The website Deutsche Welle website reported on the awards which this year mark the 60th anniversary of the founding of the Goethe-Institut, a major non-profit organization dedicated to promoting German culture and language abroad:
“We’re getting back to our roots. Europe is and remains the basis of our work,” said Goethe-Institut President Klaus-Dieter Lehmann. The European Union is not just an economic entity, he added, and ignoring culture and language in the region just alienates citizens from politics. “We have to get away from a Europe of regulations,” said Lehmann.
John le Carré took a similar view. “We’ve lived in freedom for so long that our democracies are blemished” and populism is growing just as fast as social injustice, he warned. “Europe is in critical condition. The distance between the institutions and the people is bigger than ever before,” […]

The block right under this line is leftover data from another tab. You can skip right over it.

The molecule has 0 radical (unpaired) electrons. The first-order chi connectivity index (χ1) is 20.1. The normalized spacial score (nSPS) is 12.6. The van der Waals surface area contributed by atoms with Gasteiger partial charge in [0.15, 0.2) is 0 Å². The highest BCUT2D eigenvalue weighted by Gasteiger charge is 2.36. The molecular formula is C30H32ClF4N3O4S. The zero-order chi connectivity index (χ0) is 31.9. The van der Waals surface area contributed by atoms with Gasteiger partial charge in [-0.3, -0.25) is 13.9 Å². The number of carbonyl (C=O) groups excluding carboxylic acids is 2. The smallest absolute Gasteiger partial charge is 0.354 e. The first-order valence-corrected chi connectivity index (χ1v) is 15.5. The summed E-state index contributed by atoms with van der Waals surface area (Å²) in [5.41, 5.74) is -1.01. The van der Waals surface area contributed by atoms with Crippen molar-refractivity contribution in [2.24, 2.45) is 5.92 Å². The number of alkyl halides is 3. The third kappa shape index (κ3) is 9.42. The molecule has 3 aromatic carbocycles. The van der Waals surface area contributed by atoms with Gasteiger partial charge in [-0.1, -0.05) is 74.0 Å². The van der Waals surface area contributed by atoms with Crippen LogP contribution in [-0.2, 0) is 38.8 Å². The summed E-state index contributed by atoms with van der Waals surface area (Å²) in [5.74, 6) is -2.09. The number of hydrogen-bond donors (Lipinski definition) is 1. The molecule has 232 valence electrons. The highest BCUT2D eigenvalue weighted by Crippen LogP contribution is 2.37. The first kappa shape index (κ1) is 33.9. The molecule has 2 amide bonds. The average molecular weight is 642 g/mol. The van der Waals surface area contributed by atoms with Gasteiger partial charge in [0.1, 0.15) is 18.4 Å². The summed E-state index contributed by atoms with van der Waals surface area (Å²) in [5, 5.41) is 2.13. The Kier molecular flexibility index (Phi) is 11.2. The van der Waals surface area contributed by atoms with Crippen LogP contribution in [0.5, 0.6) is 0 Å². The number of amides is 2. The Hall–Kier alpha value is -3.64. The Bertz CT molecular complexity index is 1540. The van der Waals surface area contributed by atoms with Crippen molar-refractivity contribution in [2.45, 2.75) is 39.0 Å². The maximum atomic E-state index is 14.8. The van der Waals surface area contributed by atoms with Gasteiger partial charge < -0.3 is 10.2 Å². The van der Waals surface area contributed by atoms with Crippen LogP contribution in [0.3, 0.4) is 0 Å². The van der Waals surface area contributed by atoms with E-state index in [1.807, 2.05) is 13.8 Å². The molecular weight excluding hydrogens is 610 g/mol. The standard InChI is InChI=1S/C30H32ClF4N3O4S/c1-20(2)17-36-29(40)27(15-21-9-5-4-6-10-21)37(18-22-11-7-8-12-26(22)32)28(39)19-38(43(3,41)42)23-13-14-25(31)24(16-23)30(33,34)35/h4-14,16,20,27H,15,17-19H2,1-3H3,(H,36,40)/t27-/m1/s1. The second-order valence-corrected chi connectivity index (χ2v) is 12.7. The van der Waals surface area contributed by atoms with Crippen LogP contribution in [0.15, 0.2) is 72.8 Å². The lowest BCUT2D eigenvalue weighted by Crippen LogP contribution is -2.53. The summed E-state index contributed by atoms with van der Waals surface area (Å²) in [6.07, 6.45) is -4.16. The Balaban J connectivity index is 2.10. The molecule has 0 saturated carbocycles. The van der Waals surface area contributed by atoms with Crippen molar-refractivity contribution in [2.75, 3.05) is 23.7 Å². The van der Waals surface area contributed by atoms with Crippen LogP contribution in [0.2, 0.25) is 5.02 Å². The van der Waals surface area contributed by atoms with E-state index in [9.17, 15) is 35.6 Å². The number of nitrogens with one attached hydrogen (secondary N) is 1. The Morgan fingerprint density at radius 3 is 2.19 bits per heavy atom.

Adam Michnik, on the other hand, takes a more positive view of the European Union, despite its flaws. Nevertheless, he conceded that “Europe could manage without a few of its politicians – but not without John le Carré’s books!” […]
Lehmann described le Carré as an author of great humanistic literature, a critical and astute observer of current affairs with a “feel for global shifts and turbulences” and a “great interest in other cultures.”
Lehmann also praised le Carré’s interest in the German language, calling him Britain’s most prominent German-speaking writer. The author learned German as a youth, then worked as a diplomat – and for the British secret service – in Switzerland, Austria and Germany.
[…] Now 80 years old, le Carré continues to write about current political issues, including terrorism, corruption, and the Mafia.
“He’ll never run out of material,” commented Lehmann.
Read the full article online here